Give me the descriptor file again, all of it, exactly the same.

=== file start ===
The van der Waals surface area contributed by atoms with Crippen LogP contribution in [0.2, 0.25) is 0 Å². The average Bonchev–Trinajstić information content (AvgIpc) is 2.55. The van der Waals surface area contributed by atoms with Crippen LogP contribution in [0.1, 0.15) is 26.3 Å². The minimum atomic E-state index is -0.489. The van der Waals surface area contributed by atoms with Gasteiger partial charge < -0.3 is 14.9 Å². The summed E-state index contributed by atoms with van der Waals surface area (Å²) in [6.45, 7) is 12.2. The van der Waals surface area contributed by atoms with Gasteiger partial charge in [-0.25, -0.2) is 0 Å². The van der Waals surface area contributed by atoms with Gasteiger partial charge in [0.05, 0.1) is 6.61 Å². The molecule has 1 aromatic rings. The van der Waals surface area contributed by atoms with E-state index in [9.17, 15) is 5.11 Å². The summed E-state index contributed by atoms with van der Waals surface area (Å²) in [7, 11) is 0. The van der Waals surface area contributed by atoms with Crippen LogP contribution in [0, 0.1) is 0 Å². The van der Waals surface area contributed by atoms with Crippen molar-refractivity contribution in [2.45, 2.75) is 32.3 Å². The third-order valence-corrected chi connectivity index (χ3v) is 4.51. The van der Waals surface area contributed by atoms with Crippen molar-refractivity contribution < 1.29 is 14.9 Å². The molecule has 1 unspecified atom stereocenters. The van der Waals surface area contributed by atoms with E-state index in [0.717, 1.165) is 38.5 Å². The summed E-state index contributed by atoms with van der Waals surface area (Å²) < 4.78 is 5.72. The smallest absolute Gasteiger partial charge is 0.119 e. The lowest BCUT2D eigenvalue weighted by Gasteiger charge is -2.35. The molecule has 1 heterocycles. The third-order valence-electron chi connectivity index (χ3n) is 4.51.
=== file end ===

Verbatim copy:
The van der Waals surface area contributed by atoms with Crippen LogP contribution in [0.2, 0.25) is 0 Å². The average Bonchev–Trinajstić information content (AvgIpc) is 2.55. The van der Waals surface area contributed by atoms with Crippen LogP contribution in [0.1, 0.15) is 26.3 Å². The minimum atomic E-state index is -0.489. The van der Waals surface area contributed by atoms with Gasteiger partial charge < -0.3 is 14.9 Å². The summed E-state index contributed by atoms with van der Waals surface area (Å²) in [6.45, 7) is 12.2. The van der Waals surface area contributed by atoms with Gasteiger partial charge in [-0.25, -0.2) is 0 Å². The van der Waals surface area contributed by atoms with Gasteiger partial charge in [0.05, 0.1) is 6.61 Å². The molecule has 1 aromatic rings. The van der Waals surface area contributed by atoms with E-state index in [9.17, 15) is 5.11 Å². The summed E-state index contributed by atoms with van der Waals surface area (Å²) in [7, 11) is 0. The van der Waals surface area contributed by atoms with Crippen LogP contribution in [0, 0.1) is 0 Å². The van der Waals surface area contributed by atoms with Crippen molar-refractivity contribution in [2.45, 2.75) is 32.3 Å². The third-order valence-corrected chi connectivity index (χ3v) is 4.51. The van der Waals surface area contributed by atoms with Crippen molar-refractivity contribution < 1.29 is 14.9 Å². The molecule has 1 unspecified atom stereocenters. The van der Waals surface area contributed by atoms with E-state index in [0.717, 1.165) is 38.5 Å². The summed E-state index contributed by atoms with van der Waals surface area (Å²) < 4.78 is 5.72. The smallest absolute Gasteiger partial charge is 0.119 e. The lowest BCUT2D eigenvalue weighted by Gasteiger charge is -2.35. The molecule has 1 heterocycles. The third-order valence-electron chi connectivity index (χ3n) is 4.51.